About.com hosts a site for nearly every subject imaginable — common and esoteric alike — and journalism is certainly no exception; be sure to click around the site and read up on more than what Tony Rogers posts to the blog for a more well-rounded experience.
Run by the Association of Health Care Journalists, this resource serves as a one-stop shop for everything they need to know about the ongoing debates regarding medicine and medical coverage.
Hear what a grizzled old CEO, editor, and writer has to say about the state of the media today — most of it, of course, is kind of on the glum side.
Here's another read focusing on all the ins and outs of the citizen journalism movement, which students will undoubtedly encounter in their careers as digital media grows in accessibility.
Explore photojournalism through MSNBC, which posts some of its best images and hopes visitors will start discussing and debating what they have to say.
All the blogs featured at SPJ’s official site cover an impressive array of perspectives from across the different media falling beneath the journalism umbrella.
The Guardian covers most of data journalism and data visualization’s facets — handy for students especially, as they need to know about how to properly draw up numbers and present them coherently.
This Mediabistro resource is a journalism major’s BFF, because it focuses on technology’s integral role in promoting information these days.
The Rural Blog comes courtesy of University of Kentucky’s Institute for Rural Journalism and Community Issues, which turns a keen eye toward the news and views impacting such towns and villages.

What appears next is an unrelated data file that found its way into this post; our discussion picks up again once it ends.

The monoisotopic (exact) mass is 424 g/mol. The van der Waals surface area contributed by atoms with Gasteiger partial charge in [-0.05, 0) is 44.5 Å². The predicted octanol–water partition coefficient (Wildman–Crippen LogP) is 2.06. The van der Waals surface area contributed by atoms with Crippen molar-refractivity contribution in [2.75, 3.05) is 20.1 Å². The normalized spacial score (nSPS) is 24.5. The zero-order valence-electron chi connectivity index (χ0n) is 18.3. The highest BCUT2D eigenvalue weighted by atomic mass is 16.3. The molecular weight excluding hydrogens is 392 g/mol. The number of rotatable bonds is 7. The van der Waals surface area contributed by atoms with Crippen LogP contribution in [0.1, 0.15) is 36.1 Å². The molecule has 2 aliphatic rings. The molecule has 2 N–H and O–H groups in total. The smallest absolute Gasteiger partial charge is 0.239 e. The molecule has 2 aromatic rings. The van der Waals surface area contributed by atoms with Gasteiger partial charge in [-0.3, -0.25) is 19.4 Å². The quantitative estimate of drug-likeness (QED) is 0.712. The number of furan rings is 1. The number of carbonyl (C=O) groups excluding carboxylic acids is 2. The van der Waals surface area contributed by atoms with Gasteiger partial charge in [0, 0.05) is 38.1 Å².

Like the name states, this extremely useful read covers journalism as it relates to shooting film, covering both the technological and theoretical elements.
Journalism and journalism issues in both North and South America are the name of the game at one of the official University of Texas blogs.
Some journalists, particularly those in politically volatile regions or erratic climates, deserve to be kept as safe from harm as possible both on and off their assignments; professionals and students need to know what precautions their employers must take to ensure they get the scoop without facing injury or death.
The works of today’s best photojournalists and documentarians receive full focus here, making it a perfect read for anyone desiring to learn more about how to best tell stories through vivid imagery.
Although not explicitly about journalism, students near-fluent in digital media will certainly want to know what NOT to do when utilizing Twitter, Facebook, and the like for promotional purposes.
Originally a union for workers in the eponymous industry, The Newspaper Guild now covers employees working within a wide array of media — including journalists, of course, but extending well beyond that position.
Seeing as how Discussion on CoJo comes straight from the BBC’s own College of Journalism, it’s probably safe to assume you majors and minors out there will certainly learn a few things here.
Judith Townend and her contributors dissect the ethical and legal issues behind journalism, though most of the latter focuses on English affairs.
University of South Carolina’s Doug Fisher hopes to distill the entire craft of journalism down to its basic, universal components that sometimes get lost when one grows too distracted with exciting new mediums.
Members of the National Press Photography Association weigh in on both their latest stories as well as news and views from across the industry.
Journalism majors and minors — or even just their interested peers — active in their respective schools’ newspaper, magazine, radio, television, and new media programs head here for advice and frank talks about the issues (pun totally intended).
Peer into media concerns as they relate to technology and society as a whole, courtesy of lauded expert Alfred Hermida.
Tabloid Watch’s constant update schedule (purposefully) highlights everything journalists should absolutely not do.